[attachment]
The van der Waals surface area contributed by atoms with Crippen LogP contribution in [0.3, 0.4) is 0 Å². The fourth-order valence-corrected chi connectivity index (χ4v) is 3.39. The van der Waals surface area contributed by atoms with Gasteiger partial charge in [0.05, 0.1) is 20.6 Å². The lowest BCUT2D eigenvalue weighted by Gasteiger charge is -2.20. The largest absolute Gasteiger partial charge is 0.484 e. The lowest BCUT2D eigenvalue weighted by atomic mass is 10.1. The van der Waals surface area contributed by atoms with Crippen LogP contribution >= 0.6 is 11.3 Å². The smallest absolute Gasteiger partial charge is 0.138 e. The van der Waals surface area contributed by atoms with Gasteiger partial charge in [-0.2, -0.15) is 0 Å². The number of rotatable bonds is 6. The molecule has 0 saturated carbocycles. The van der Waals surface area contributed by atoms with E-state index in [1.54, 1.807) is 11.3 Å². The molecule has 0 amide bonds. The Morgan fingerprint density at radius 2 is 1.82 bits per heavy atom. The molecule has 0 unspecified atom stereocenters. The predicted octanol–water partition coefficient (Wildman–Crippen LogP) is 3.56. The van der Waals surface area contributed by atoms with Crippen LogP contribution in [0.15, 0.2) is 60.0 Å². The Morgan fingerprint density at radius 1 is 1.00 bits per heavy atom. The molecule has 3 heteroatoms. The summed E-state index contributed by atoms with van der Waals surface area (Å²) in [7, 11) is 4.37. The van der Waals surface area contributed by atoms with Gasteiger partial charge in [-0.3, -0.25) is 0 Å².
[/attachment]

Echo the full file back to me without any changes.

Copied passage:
The van der Waals surface area contributed by atoms with Crippen LogP contribution in [0.3, 0.4) is 0 Å². The fourth-order valence-corrected chi connectivity index (χ4v) is 3.39. The van der Waals surface area contributed by atoms with Gasteiger partial charge in [0.05, 0.1) is 20.6 Å². The lowest BCUT2D eigenvalue weighted by Gasteiger charge is -2.20. The largest absolute Gasteiger partial charge is 0.484 e. The lowest BCUT2D eigenvalue weighted by atomic mass is 10.1. The van der Waals surface area contributed by atoms with Crippen LogP contribution >= 0.6 is 11.3 Å². The smallest absolute Gasteiger partial charge is 0.138 e. The van der Waals surface area contributed by atoms with Gasteiger partial charge in [-0.2, -0.15) is 0 Å². The number of rotatable bonds is 6. The molecule has 0 saturated carbocycles. The van der Waals surface area contributed by atoms with E-state index in [1.54, 1.807) is 11.3 Å². The molecule has 0 amide bonds. The Morgan fingerprint density at radius 2 is 1.82 bits per heavy atom. The molecule has 0 unspecified atom stereocenters. The predicted octanol–water partition coefficient (Wildman–Crippen LogP) is 3.56. The van der Waals surface area contributed by atoms with Crippen LogP contribution in [0.15, 0.2) is 60.0 Å². The Morgan fingerprint density at radius 1 is 1.00 bits per heavy atom. The molecule has 3 heteroatoms. The summed E-state index contributed by atoms with van der Waals surface area (Å²) in [7, 11) is 4.37. The van der Waals surface area contributed by atoms with Gasteiger partial charge in [-0.3, -0.25) is 0 Å².